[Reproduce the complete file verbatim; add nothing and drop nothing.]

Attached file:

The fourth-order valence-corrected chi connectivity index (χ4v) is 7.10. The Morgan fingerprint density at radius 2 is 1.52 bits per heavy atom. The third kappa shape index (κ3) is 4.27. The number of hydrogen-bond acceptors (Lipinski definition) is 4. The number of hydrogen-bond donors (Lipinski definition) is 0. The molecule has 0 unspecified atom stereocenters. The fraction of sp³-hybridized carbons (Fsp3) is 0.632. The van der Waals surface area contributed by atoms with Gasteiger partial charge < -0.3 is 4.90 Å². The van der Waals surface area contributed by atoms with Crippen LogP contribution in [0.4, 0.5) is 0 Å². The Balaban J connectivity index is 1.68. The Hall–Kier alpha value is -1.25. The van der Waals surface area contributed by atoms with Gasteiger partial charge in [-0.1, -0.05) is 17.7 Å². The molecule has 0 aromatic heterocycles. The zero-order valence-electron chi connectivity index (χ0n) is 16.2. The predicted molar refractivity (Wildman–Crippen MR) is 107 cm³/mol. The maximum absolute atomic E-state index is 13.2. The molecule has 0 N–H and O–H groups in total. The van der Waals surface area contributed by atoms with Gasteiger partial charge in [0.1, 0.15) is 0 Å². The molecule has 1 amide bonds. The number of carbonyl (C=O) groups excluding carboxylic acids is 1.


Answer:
The fourth-order valence-corrected chi connectivity index (χ4v) is 7.10. The Morgan fingerprint density at radius 2 is 1.52 bits per heavy atom. The third kappa shape index (κ3) is 4.27. The number of hydrogen-bond acceptors (Lipinski definition) is 4. The number of hydrogen-bond donors (Lipinski definition) is 0. The molecule has 0 unspecified atom stereocenters. The fraction of sp³-hybridized carbons (Fsp3) is 0.632. The van der Waals surface area contributed by atoms with Gasteiger partial charge < -0.3 is 4.90 Å². The van der Waals surface area contributed by atoms with Crippen LogP contribution in [0.4, 0.5) is 0 Å². The Balaban J connectivity index is 1.68. The Hall–Kier alpha value is -1.25. The van der Waals surface area contributed by atoms with Gasteiger partial charge in [-0.1, -0.05) is 17.7 Å². The molecule has 0 aromatic heterocycles. The zero-order valence-electron chi connectivity index (χ0n) is 16.2. The predicted molar refractivity (Wildman–Crippen MR) is 107 cm³/mol. The maximum absolute atomic E-state index is 13.2. The molecule has 0 N–H and O–H groups in total. The van der Waals surface area contributed by atoms with Gasteiger partial charge in [0.1, 0.15) is 0 Å². The molecule has 1 amide bonds. The number of carbonyl (C=O) groups excluding carboxylic acids is 1.